A Tar Heel cavalryman recalls Stuart’s Ride through York County
This old farm at the intersection of Baker Road and East Berlin Road in West Manchester Township was among the hundreds of similar farms visited by patrols from Confederate Major General J. E. B. Stuart’s cavalry division during its sojourn through York County, Pennsylvania, on June 30 – July 1, 1863. More than 450 different residents of the county later reported losing horses to Stuart’s column.
Among Stuart’s diverse regiments was the 2nd North Carolina Cavalry, which had lost its commander as a prisoner or war during the Battle of Hanover. The regiment had been severely depleted in manpower during the earlier battles of Aldie, Middleburg, and Upperville in the Loudoun Valley prior to Stuart’s Ride around the Union Army, and the fighting at Hanover had not helped the matter, nor had the grueling retreat northward toward Dover. Horses played out, soldiers rode together on the remaining horses, and patrols scoured the countryside for fresh horses and mules.
Included in the saddle weary ranks was James A. Buxton, an 18-year-old soldier who had only joined Company H of the 2nd North Carolina in February of that year. Already he had seen considerable combat action and was now a seasoned veteran. He had been slightly wounded at the June 9 Battle of Brandy Station and had been reassigned to General Stuart’s headquarters as a special courier while he recuperated. He was still serving in that capacity as the division rode through Maryland and southern Pennsylvania during the early stages of the Gettysburg Campaign. He would remain as one of Stuart’s couriers throughout the Battle of Gettysburg and the rest of the summer campaign, returning to his regiment in September prior to the Bristoe Campaign.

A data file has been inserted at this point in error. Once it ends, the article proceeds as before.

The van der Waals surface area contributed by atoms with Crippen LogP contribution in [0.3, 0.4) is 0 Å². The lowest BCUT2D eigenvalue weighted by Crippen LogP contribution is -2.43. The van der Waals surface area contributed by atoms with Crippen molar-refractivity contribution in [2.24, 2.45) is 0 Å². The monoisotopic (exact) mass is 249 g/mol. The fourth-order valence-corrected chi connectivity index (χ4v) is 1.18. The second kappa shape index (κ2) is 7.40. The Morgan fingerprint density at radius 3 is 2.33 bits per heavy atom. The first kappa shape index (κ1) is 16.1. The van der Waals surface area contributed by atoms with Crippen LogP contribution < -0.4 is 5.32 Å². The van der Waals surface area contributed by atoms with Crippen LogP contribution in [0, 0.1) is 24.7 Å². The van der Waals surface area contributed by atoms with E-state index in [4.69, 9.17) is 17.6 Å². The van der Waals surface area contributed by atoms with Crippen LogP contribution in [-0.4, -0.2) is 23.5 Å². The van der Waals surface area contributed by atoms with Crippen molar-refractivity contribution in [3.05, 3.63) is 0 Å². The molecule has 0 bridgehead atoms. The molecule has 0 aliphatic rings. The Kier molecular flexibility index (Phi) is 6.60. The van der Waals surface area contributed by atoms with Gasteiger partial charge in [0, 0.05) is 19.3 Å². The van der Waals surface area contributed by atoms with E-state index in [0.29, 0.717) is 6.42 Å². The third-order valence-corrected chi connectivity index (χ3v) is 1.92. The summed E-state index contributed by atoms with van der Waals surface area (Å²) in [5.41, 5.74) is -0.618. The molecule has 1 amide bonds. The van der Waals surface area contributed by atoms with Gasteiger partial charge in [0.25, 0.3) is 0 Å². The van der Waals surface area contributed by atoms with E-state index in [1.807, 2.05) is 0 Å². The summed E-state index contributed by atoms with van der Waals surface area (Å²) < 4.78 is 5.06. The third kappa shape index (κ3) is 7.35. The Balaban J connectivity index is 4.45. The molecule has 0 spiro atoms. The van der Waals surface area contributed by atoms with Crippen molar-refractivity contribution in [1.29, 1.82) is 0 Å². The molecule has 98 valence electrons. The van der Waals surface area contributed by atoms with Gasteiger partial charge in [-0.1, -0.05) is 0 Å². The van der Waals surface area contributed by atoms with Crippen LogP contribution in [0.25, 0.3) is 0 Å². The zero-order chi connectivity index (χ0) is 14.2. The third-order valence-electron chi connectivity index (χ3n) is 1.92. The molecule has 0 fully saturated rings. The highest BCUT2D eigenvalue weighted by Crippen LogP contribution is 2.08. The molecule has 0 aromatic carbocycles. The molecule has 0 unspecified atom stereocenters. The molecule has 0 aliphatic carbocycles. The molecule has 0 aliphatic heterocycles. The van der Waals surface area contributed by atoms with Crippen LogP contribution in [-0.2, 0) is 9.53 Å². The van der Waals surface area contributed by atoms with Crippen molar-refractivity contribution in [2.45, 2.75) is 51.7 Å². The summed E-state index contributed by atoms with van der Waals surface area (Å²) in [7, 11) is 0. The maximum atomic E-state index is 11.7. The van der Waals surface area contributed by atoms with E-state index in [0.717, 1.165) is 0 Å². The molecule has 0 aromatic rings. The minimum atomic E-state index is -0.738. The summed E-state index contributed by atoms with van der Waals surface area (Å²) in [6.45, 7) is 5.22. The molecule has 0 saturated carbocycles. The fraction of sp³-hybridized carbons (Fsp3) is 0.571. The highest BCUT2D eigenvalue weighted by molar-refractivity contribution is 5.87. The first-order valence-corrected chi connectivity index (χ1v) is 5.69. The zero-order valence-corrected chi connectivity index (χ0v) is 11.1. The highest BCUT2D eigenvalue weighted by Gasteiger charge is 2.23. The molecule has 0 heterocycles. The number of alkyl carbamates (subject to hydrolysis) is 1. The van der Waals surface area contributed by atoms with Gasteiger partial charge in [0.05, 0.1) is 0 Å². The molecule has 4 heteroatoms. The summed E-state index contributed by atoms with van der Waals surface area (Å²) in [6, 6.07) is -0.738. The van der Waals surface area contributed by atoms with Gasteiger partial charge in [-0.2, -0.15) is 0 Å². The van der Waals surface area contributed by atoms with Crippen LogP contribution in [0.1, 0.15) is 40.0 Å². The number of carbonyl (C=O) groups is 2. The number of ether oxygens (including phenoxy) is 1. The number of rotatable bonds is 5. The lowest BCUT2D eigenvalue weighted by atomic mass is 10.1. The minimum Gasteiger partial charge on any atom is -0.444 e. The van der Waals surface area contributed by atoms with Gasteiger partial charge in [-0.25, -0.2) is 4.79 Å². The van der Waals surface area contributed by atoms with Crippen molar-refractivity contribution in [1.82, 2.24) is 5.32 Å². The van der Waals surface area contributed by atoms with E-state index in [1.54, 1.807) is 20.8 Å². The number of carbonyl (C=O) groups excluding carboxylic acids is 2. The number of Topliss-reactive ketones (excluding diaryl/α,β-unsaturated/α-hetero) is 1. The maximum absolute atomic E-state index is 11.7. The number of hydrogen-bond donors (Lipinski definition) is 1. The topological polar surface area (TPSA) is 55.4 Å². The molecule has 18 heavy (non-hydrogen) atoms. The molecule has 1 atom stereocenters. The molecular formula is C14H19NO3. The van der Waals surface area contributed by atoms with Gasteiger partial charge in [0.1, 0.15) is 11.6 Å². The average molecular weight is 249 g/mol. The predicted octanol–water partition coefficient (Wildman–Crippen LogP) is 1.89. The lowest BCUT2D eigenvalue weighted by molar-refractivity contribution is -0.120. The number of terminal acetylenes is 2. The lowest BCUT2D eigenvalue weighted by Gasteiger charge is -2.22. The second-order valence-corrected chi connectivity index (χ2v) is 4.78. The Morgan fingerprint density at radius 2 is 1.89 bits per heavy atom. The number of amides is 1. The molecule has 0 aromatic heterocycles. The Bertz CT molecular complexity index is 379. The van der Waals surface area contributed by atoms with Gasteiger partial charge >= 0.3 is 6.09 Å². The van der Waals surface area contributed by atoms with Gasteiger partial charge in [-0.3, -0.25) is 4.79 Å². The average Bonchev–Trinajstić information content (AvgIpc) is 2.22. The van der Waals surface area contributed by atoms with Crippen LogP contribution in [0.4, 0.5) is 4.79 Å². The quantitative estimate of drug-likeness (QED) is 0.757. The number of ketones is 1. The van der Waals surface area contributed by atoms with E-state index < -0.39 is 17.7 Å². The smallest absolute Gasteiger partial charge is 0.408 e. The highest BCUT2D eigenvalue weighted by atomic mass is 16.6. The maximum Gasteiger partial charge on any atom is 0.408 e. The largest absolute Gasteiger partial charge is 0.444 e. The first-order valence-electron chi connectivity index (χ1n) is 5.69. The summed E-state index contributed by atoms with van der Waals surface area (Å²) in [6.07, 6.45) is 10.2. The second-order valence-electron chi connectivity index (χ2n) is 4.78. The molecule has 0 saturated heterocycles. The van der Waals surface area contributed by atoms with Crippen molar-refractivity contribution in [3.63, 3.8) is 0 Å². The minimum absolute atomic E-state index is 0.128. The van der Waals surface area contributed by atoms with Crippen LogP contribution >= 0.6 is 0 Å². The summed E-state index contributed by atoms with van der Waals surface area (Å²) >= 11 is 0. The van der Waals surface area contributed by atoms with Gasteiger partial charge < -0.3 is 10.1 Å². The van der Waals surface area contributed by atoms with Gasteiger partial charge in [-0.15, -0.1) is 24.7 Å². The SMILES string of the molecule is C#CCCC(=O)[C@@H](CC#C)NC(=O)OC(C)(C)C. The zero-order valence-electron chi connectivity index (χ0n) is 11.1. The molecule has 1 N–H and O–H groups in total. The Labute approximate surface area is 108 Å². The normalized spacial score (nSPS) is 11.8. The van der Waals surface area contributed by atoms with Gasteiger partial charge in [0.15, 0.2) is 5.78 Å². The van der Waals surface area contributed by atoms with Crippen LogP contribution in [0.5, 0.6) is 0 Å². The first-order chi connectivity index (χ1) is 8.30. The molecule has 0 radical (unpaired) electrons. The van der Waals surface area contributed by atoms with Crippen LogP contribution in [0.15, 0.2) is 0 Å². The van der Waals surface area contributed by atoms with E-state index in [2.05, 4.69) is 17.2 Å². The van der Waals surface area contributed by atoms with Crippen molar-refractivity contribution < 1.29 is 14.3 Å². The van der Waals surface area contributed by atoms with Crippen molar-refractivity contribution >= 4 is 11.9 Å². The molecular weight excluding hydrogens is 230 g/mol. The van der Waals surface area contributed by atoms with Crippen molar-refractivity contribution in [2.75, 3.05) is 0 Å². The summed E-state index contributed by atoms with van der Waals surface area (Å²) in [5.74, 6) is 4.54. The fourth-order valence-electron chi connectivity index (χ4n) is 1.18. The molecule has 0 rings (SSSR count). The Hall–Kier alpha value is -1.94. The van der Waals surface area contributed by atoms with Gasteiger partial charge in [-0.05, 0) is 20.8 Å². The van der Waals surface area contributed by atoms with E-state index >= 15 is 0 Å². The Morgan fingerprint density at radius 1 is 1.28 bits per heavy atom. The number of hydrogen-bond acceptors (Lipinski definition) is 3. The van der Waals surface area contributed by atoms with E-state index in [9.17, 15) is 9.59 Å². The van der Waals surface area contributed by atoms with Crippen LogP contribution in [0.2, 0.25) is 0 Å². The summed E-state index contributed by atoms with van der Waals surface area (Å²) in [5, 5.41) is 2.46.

Years later in the pages of the Confederate Veteran magazine, Jim Buxton, by then a senior citizen living in Newport News, Virginia, recalled his brief visit to York County…
“At or near Rockford, [Maryland], our cavalry captured a large number of loaded wagons, to each of which there were four mules. To make the wagon train shorter, two of the mules were detached from each wagon and placed in a drove.
At the battle of Hanover, on June 30, where most of my regiment was captured, including Lieutenant Colonel Payne, who was in temporary command, I became dismounted because my little sorrel horse had been overridden. I turned him out with the led horses and got a mount from the drove of mules.
We march all night and reached York [actually Dover] early the next morning. I reported to Major [Henry B.] McClellan that I was dismounted and asked permission to go out in the country and try to get another horse, but I returned to York about noon still riding my mule, as I had not been able to get a better mount.
Following leisurely after the command, which had left York some hours before, I overtook Lieutenant [Ephraim D.] Robbins during the afternoon, and about night, both of us being very fatigued, we stopped at a country house for supper. Being in the enemy’s country, we decided to sleep outside behind the barn.
The next morning near Carlisle, a large dark chestnut horse came galloping up the road from the city, and I succeeded in catching him, and, after changing my bridle and saddle to the horse, I turned the mule over to one of our dismounted men whom we had overtaken along there. We reached Gettysburg late in the afternoon.”